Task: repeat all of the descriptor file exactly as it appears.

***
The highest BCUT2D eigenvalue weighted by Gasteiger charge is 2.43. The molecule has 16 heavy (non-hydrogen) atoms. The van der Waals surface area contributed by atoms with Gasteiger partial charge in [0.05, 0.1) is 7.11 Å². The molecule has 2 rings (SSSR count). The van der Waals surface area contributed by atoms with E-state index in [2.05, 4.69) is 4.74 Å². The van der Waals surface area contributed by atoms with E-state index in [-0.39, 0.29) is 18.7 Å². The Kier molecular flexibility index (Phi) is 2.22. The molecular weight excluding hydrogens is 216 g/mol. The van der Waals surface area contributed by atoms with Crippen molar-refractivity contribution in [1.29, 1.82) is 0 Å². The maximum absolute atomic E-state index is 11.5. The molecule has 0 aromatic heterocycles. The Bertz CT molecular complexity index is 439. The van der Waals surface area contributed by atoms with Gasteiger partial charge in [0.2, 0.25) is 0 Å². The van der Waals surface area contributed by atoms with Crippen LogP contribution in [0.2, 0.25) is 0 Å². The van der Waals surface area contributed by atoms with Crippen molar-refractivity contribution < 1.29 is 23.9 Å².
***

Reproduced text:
The highest BCUT2D eigenvalue weighted by Gasteiger charge is 2.43. The molecule has 16 heavy (non-hydrogen) atoms. The van der Waals surface area contributed by atoms with Gasteiger partial charge in [0.05, 0.1) is 7.11 Å². The molecule has 2 rings (SSSR count). The van der Waals surface area contributed by atoms with E-state index in [2.05, 4.69) is 4.74 Å². The van der Waals surface area contributed by atoms with E-state index in [-0.39, 0.29) is 18.7 Å². The Kier molecular flexibility index (Phi) is 2.22. The molecular weight excluding hydrogens is 216 g/mol. The van der Waals surface area contributed by atoms with Crippen molar-refractivity contribution in [1.29, 1.82) is 0 Å². The maximum absolute atomic E-state index is 11.5. The molecule has 0 aromatic heterocycles. The Bertz CT molecular complexity index is 439. The van der Waals surface area contributed by atoms with Gasteiger partial charge in [0.2, 0.25) is 0 Å². The van der Waals surface area contributed by atoms with Crippen LogP contribution in [0.2, 0.25) is 0 Å². The van der Waals surface area contributed by atoms with Crippen molar-refractivity contribution < 1.29 is 23.9 Å².